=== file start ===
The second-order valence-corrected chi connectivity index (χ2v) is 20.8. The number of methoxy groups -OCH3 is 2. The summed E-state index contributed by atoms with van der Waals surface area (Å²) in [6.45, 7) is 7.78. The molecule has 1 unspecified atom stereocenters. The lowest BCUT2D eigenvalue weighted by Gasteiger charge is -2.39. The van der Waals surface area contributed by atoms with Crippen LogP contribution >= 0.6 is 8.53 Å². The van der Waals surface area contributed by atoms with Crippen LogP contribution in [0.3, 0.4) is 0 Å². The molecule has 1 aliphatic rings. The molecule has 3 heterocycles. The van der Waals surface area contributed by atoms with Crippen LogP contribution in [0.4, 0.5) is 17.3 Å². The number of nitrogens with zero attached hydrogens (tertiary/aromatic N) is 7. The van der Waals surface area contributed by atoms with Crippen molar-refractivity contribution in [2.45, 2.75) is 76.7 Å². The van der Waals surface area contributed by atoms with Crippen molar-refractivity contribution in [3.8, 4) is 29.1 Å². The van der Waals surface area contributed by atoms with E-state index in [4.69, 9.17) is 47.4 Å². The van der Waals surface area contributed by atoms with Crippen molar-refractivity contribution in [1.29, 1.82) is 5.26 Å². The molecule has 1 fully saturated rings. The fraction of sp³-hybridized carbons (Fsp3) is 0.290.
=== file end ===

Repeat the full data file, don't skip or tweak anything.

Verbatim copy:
The second-order valence-corrected chi connectivity index (χ2v) is 20.8. The number of methoxy groups -OCH3 is 2. The summed E-state index contributed by atoms with van der Waals surface area (Å²) in [6.45, 7) is 7.78. The molecule has 1 unspecified atom stereocenters. The lowest BCUT2D eigenvalue weighted by Gasteiger charge is -2.39. The van der Waals surface area contributed by atoms with Crippen LogP contribution >= 0.6 is 8.53 Å². The van der Waals surface area contributed by atoms with Crippen LogP contribution in [0.3, 0.4) is 0 Å². The molecule has 1 aliphatic rings. The molecule has 3 heterocycles. The van der Waals surface area contributed by atoms with Crippen LogP contribution in [0.4, 0.5) is 17.3 Å². The number of nitrogens with zero attached hydrogens (tertiary/aromatic N) is 7. The van der Waals surface area contributed by atoms with Crippen molar-refractivity contribution in [2.45, 2.75) is 76.7 Å². The van der Waals surface area contributed by atoms with Crippen molar-refractivity contribution in [3.8, 4) is 29.1 Å². The van der Waals surface area contributed by atoms with E-state index in [4.69, 9.17) is 47.4 Å². The van der Waals surface area contributed by atoms with Crippen molar-refractivity contribution in [1.29, 1.82) is 5.26 Å². The molecule has 1 fully saturated rings. The fraction of sp³-hybridized carbons (Fsp3) is 0.290.